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0320 Sand-Buried Ruins of Khotan : vol.1
Sand-Buried Ruins of Khotan : vol.1 / Page 320 (Color Image)

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doi: 10.20676/00000234
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About two miles from the village I crossed by a bridge the fairly deep stream formed by the united waters of the Yars of Yotkan and Kashe, and on the other bank of the ravine reached the lands of Halalbagh, a collection of large hamlets which I was anxious to see once more, as a local tradition connects the site with the pre-Muhammadan rulers of the country. Close to the central hamlet there stretches a marsh, known as Aiding-kul, covering about a square mile. It is overgrown with reeds and fed by copious springs which form quite a little stream at the northern end where the marsh drains towards the Yurung-kasli.

Islam Beg secured me here a very intelligent guide in the person of Ibrahim Mullah, a man well known for his learning and piety. Though eighty-six years old at the time of my visit, he was still quite active. His comfortable embonpoint and his showy silk dress «•ell-lined with fur showed plainly that, despite Koran and pilgrimages, he had not neglected the good things of this world. Ibrahim Mullah owns Turki ' Taskiras ' of the various Imams who are worshipped at the most popular of Khotan Mazars, and soon showed me in them chapter and verse for his assertion that it was at Halalbagh that there once stood the city of the ` Klialkhal-i Chin-u-Machin,' the legendary heathen ruler of Khotan. According to the popular tradition recorded in these texts, the four Imams whose blessed bodies now rest in a famous Mazar at Hasha, killed this opponent of Islam, and his city became a waste. The shrine of Kum-i-Sliahidan, about half a mile to the west of the marsh, is supposed to mark the spot where three hundred and sixty faithful followers of the Imams found martyrdom in the final struggle.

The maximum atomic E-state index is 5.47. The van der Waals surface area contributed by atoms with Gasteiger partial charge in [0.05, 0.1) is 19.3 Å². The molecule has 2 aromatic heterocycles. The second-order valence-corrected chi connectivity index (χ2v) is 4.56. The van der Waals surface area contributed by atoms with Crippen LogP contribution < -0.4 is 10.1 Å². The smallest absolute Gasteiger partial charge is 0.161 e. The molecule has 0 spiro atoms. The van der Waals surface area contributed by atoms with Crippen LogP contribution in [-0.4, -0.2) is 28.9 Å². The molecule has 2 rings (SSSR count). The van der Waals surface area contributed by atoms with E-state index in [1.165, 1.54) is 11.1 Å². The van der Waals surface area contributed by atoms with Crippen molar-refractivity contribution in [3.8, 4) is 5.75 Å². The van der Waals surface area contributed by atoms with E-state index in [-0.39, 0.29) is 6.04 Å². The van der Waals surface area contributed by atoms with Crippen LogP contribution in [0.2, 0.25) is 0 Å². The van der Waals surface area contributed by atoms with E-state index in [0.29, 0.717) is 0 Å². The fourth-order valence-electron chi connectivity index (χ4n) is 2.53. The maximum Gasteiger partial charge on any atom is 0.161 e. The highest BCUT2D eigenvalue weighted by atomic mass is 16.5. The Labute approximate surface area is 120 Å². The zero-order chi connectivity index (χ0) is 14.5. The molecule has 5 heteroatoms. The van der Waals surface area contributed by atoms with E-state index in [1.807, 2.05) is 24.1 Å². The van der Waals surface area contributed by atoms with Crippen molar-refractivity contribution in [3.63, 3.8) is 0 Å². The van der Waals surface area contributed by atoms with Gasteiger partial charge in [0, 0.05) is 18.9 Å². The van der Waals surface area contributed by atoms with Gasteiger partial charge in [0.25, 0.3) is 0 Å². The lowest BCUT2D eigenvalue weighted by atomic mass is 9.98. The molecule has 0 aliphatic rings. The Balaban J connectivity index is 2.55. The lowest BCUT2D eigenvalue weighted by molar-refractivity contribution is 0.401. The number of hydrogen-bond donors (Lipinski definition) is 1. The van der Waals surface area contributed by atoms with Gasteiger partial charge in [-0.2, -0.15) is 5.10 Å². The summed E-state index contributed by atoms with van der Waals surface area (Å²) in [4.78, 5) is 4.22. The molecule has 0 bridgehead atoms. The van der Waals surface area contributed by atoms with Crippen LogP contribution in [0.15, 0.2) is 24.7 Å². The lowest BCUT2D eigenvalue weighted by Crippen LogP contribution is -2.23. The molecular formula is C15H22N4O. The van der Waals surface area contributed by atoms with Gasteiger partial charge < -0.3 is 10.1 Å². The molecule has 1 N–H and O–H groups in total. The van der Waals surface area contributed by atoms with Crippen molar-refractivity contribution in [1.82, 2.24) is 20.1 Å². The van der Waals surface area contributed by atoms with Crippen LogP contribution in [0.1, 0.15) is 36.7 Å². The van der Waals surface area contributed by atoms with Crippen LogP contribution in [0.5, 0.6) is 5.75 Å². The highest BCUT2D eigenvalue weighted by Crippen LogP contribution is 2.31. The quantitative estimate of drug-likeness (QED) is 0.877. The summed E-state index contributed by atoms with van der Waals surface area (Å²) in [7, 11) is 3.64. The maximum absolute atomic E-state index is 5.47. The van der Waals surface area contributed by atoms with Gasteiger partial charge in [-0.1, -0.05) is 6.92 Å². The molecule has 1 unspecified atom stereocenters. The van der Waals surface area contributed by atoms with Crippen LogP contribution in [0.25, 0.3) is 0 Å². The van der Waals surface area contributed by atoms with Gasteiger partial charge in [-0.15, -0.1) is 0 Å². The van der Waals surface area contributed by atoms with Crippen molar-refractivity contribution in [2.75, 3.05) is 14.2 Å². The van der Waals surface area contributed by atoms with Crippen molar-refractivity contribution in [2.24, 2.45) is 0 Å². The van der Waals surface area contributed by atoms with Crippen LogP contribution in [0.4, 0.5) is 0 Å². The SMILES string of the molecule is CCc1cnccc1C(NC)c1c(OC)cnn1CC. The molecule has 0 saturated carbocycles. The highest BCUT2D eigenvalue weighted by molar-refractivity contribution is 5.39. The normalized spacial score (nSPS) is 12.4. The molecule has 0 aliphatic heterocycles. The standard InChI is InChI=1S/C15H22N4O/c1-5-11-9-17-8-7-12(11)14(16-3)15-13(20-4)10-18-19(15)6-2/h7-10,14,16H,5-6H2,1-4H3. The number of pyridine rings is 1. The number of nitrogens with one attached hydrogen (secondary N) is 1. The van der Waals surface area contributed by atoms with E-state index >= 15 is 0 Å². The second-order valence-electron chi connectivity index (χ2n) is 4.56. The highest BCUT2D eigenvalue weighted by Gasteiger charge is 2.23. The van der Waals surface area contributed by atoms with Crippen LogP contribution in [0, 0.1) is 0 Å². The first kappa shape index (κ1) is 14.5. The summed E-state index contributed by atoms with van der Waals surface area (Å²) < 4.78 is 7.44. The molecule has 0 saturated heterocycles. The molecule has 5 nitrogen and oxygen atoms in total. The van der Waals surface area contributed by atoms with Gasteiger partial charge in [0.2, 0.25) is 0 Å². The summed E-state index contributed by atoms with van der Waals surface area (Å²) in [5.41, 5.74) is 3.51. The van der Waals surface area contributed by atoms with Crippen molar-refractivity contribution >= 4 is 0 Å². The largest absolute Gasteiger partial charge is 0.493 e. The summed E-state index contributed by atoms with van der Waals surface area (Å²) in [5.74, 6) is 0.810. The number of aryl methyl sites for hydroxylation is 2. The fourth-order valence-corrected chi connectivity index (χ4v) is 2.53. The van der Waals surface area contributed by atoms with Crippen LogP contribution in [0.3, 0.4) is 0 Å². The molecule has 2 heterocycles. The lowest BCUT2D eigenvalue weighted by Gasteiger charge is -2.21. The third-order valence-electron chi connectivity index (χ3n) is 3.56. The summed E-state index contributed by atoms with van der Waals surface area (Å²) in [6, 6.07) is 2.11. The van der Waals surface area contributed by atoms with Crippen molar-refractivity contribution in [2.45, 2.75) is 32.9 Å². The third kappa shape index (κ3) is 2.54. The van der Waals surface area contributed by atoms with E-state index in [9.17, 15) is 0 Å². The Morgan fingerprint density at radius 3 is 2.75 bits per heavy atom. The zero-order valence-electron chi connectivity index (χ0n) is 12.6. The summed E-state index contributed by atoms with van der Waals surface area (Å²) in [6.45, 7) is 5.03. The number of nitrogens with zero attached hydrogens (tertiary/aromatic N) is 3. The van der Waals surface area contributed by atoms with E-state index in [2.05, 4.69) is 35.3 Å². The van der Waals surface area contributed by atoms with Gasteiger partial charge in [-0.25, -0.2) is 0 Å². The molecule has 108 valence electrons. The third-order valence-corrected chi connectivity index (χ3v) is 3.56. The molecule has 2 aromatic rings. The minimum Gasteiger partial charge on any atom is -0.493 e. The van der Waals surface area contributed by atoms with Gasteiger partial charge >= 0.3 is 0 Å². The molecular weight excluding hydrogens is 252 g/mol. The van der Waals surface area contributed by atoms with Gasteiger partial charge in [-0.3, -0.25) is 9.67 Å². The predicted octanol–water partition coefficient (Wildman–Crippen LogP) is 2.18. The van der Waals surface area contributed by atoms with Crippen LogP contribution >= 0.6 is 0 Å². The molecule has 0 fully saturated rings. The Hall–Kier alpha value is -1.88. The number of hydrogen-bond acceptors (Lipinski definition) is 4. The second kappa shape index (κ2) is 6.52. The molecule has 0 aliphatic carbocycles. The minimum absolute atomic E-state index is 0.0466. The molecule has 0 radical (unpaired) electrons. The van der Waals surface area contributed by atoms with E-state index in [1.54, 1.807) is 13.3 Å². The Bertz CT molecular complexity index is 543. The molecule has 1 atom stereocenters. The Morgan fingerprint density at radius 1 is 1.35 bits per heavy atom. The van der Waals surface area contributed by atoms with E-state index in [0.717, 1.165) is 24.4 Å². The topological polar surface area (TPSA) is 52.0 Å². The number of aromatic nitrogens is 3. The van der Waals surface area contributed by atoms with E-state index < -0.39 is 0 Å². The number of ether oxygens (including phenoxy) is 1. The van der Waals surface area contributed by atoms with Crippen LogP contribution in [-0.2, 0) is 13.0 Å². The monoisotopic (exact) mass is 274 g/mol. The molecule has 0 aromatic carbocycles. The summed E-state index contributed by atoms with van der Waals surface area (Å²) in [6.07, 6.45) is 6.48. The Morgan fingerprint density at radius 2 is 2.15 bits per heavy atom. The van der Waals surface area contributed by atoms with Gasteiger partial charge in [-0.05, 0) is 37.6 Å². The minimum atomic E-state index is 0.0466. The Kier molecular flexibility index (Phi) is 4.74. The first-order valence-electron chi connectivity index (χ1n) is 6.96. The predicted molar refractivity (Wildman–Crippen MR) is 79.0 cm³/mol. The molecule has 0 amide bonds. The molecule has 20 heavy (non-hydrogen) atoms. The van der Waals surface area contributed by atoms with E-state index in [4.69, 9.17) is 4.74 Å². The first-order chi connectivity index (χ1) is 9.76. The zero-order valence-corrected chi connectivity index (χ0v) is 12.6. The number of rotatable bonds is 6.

According to Ibrahim Mullah, Mirza Abu-Bakr, the ruler of Kashgar and Khotan in the early part of the sixteenth century, had the old site excavated for the sake of its hidden treasures. He brought river-water to the place to enable his workmen to wash the soil,—just as is now done at Yotkan,—and in the hollow left by his diggings there formed the marsh of Halalbagh. No old remains of any kind are now found, and it is thus difficult to judge whether there is any historical foundation for the story. Mirza